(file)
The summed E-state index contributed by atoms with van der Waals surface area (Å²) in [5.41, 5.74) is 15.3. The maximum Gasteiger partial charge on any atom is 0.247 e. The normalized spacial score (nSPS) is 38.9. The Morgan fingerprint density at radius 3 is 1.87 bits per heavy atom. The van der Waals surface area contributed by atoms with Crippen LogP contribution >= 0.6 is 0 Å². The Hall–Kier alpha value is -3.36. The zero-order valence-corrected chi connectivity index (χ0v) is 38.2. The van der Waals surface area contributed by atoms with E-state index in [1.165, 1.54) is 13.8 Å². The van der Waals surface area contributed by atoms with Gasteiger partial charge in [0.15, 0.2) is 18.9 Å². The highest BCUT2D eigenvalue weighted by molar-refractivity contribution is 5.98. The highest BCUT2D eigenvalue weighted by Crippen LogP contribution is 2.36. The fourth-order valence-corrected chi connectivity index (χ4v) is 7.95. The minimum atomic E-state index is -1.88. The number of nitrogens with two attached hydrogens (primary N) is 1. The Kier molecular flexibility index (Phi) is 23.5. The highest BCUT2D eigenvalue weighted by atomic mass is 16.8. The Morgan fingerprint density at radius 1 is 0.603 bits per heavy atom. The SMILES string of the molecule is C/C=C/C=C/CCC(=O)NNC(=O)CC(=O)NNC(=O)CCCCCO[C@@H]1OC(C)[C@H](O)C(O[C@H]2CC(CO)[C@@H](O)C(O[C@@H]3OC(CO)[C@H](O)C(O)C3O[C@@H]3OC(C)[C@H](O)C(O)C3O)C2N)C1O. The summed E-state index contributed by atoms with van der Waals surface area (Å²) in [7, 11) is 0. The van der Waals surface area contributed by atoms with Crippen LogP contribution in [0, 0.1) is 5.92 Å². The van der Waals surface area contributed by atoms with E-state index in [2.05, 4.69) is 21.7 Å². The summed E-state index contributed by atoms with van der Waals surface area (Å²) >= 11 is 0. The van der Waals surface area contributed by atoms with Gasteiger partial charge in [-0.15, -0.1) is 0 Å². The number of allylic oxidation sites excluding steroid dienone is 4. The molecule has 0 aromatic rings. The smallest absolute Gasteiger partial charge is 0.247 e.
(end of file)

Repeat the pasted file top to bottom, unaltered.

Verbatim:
The summed E-state index contributed by atoms with van der Waals surface area (Å²) in [5.41, 5.74) is 15.3. The maximum Gasteiger partial charge on any atom is 0.247 e. The normalized spacial score (nSPS) is 38.9. The Morgan fingerprint density at radius 3 is 1.87 bits per heavy atom. The van der Waals surface area contributed by atoms with Crippen LogP contribution >= 0.6 is 0 Å². The Hall–Kier alpha value is -3.36. The zero-order valence-corrected chi connectivity index (χ0v) is 38.2. The van der Waals surface area contributed by atoms with E-state index in [1.165, 1.54) is 13.8 Å². The van der Waals surface area contributed by atoms with Gasteiger partial charge in [0.15, 0.2) is 18.9 Å². The highest BCUT2D eigenvalue weighted by molar-refractivity contribution is 5.98. The highest BCUT2D eigenvalue weighted by Crippen LogP contribution is 2.36. The fourth-order valence-corrected chi connectivity index (χ4v) is 7.95. The minimum atomic E-state index is -1.88. The number of nitrogens with two attached hydrogens (primary N) is 1. The Kier molecular flexibility index (Phi) is 23.5. The highest BCUT2D eigenvalue weighted by atomic mass is 16.8. The Morgan fingerprint density at radius 1 is 0.603 bits per heavy atom. The SMILES string of the molecule is C/C=C/C=C/CCC(=O)NNC(=O)CC(=O)NNC(=O)CCCCCO[C@@H]1OC(C)[C@H](O)C(O[C@H]2CC(CO)[C@@H](O)C(O[C@@H]3OC(CO)[C@H](O)C(O)C3O[C@@H]3OC(C)[C@H](O)C(O)C3O)C2N)C1O. The summed E-state index contributed by atoms with van der Waals surface area (Å²) in [7, 11) is 0. The van der Waals surface area contributed by atoms with Crippen LogP contribution in [0, 0.1) is 5.92 Å². The van der Waals surface area contributed by atoms with E-state index in [2.05, 4.69) is 21.7 Å². The summed E-state index contributed by atoms with van der Waals surface area (Å²) >= 11 is 0. The van der Waals surface area contributed by atoms with Gasteiger partial charge in [-0.15, -0.1) is 0 Å². The number of allylic oxidation sites excluding steroid dienone is 4. The molecule has 0 aromatic rings. The smallest absolute Gasteiger partial charge is 0.247 e.